Political leaders from four Northern Ireland parties have written to the secretary of state urging him to reconsider his position on a public inquiry into the murder of Pat Finucane.
The family of the Belfast solicitor was left furious on Monday after the Government said no to an immediate inquiry.
The letter was signed by Sinn Fein's Michelle O'Neill, the SDLP's Colum Eastwood, Alliance deputy leader Stephen Farry and the Green Party's Clare Bailey.
They told Brandon Lewis the Government's decision was "neither a credible nor tenable position".
The latter adds: "It was an insult to the Finucane family. Your approach to this matter is now a matter of serious public concern.
"To avoid a public inquiry, you have clearly made a calculated decision to embark on a high-risk distraction strategy that now places both the Office of the Police Ombudsman and the PSNI in the midst of a historic murder investigation at a time when the intent is to take legacy out of policing.
"Your suggested approach potentially risks wider confidence in the rule of law and the administration of justice."
Pat Finucane, 39, who represented republican and loyalist paramilitaries during the conflict, was shot dead in his family home in north Belfast in February 1989 by the UDA in an attack found to have involved collusion with the state.
Mr Lewis said he was not taking a public inquiry off the table, but said further examinations of the case by police and a police watchdog should conclude first.
The Finucane family are seeking the support of President-Elect Joe Biden for their ongoing campaign for a public inquiry.
The Irish Government and 24 members of US congress were among those urging the UK Government to order an inquiry ahead of Monday's announcement
Mr Finucane's son John, a solicitor and Sinn Fein MP for north Belfast, said Mr Biden had previously voiced support for his family's campaign.
"When he was then Senator Biden as chair of the Senate Foreign Relations Committee, he supported our calls for an inquiry," he told the BBC.
"I appreciate he's going to be in arguably the busiest role on the planet, so we aren't we aren't blind to that, but President-Elect Biden has already shown a clear interest in Irish affairs, he has history in supporting our campaign.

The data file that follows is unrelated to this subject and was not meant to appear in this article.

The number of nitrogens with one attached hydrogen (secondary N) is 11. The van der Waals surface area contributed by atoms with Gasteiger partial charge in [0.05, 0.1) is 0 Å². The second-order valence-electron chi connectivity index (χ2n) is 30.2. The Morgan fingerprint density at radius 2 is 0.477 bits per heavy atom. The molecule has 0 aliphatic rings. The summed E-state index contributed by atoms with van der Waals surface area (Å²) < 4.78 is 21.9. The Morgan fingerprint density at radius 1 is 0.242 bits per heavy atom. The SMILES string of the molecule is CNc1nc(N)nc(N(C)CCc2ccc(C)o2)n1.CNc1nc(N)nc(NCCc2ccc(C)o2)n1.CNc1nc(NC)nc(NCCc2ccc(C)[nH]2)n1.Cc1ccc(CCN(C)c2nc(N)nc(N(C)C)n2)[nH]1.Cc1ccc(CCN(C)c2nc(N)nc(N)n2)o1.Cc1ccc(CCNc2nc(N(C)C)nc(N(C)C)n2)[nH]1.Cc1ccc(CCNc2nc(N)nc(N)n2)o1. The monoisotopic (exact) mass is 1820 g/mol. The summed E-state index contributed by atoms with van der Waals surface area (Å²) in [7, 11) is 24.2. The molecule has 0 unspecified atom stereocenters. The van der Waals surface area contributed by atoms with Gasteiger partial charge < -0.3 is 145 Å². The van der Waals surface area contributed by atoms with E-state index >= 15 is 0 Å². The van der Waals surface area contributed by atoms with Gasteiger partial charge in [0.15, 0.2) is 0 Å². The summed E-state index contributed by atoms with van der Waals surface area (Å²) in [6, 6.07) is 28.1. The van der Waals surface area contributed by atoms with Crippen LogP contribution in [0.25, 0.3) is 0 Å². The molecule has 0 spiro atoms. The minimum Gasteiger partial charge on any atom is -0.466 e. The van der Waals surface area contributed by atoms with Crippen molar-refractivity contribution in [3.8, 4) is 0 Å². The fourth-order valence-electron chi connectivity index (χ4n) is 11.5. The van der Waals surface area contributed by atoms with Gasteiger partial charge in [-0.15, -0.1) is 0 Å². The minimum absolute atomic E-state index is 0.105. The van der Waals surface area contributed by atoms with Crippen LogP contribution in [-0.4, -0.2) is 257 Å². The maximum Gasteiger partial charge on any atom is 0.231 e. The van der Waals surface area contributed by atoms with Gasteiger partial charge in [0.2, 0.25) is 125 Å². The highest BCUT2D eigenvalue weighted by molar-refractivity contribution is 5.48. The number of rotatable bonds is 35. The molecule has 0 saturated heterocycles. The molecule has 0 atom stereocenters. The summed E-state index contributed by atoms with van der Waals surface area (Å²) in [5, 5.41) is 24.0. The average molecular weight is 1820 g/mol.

"We will be seeking his fresh support on this matter and I think that we can enjoy a degree of confidence that given the bipartisan way in which we have received support from America this is something that may well enjoy his future support."
Mr Finucane added: "As my mum said very well yesterday: our campaign will continue."
WATCH: Geraldine Finucane speaks to UTV Live
Explaining why the Government had decided against a public inquiry at this stage, Mr Lewis told Parliament outstanding issues before the Police Ombudsman's office concerning original police investigations should be addressed first.
He said there could also be a review of the case by police officers at the start of next year, potentially carried out by a force from outside Northern Ireland.
Following Monday's announcement, the chief constable of the PSNI, Simon Byrne, made clear there were no new lines of inquiry in the case.
Mr Finucane's widow Geraldine and the couple's three children have been campaigning for decades for a public inquiry to establish the extent of security force involvement.
Last year, the Supreme Court said all previous examinations of the death had not been compliant with human rights standards.
The Supreme Court acknowledged Mrs Finucane had been given an "unequivocal undertaking" by the Government following the 2001 Weston Park agreement with the Irish Government that there would be a public inquiry into the murder.
However, the judges found that the Government had been justified in later deciding against holding one.
The court said it was up to the Government to decide what form of investigation was now required, if one was feasible.
Amid an almost two-year Government delay in responding to the judgment, Mrs Finucane took fresh judicial review proceedings against the state.
Monday's announcement by Mr Lewis represented the Government's formal response to the Supreme Court's ruling.